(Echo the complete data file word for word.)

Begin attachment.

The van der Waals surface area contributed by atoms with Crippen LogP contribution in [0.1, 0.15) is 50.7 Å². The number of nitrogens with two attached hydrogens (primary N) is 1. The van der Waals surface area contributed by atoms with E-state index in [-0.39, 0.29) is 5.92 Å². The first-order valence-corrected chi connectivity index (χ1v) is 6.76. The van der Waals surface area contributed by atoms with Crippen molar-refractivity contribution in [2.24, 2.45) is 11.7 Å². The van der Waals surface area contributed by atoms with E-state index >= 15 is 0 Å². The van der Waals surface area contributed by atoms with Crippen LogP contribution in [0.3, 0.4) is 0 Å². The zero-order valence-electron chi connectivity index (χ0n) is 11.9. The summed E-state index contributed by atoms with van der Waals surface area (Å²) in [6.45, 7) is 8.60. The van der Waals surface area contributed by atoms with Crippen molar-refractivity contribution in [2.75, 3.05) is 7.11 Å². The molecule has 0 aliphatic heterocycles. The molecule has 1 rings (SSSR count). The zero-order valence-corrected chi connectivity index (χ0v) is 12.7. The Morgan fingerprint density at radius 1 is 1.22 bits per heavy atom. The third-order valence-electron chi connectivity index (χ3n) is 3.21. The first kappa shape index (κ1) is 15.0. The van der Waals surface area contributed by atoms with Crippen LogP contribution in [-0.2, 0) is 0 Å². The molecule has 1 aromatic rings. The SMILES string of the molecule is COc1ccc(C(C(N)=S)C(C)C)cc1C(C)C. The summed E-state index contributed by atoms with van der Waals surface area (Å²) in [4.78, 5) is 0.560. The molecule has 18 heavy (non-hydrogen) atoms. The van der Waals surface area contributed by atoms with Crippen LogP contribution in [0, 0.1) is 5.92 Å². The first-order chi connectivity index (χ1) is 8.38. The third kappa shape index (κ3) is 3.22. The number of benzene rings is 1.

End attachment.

The van der Waals surface area contributed by atoms with Crippen LogP contribution in [0.1, 0.15) is 50.7 Å². The number of nitrogens with two attached hydrogens (primary N) is 1. The van der Waals surface area contributed by atoms with E-state index in [-0.39, 0.29) is 5.92 Å². The first-order valence-corrected chi connectivity index (χ1v) is 6.76. The van der Waals surface area contributed by atoms with Crippen molar-refractivity contribution in [2.24, 2.45) is 11.7 Å². The van der Waals surface area contributed by atoms with E-state index >= 15 is 0 Å². The van der Waals surface area contributed by atoms with Crippen LogP contribution in [0.3, 0.4) is 0 Å². The zero-order valence-electron chi connectivity index (χ0n) is 11.9. The summed E-state index contributed by atoms with van der Waals surface area (Å²) in [6.45, 7) is 8.60. The van der Waals surface area contributed by atoms with Crippen molar-refractivity contribution in [2.75, 3.05) is 7.11 Å². The molecule has 0 aliphatic heterocycles. The molecule has 1 rings (SSSR count). The zero-order valence-corrected chi connectivity index (χ0v) is 12.7. The Morgan fingerprint density at radius 1 is 1.22 bits per heavy atom. The third-order valence-electron chi connectivity index (χ3n) is 3.21. The first kappa shape index (κ1) is 15.0. The van der Waals surface area contributed by atoms with Crippen LogP contribution in [-0.2, 0) is 0 Å². The molecule has 1 aromatic rings. The SMILES string of the molecule is COc1ccc(C(C(N)=S)C(C)C)cc1C(C)C. The summed E-state index contributed by atoms with van der Waals surface area (Å²) in [4.78, 5) is 0.560. The molecule has 18 heavy (non-hydrogen) atoms. The van der Waals surface area contributed by atoms with Crippen LogP contribution in [0, 0.1) is 5.92 Å². The first-order chi connectivity index (χ1) is 8.38. The third kappa shape index (κ3) is 3.22. The number of benzene rings is 1.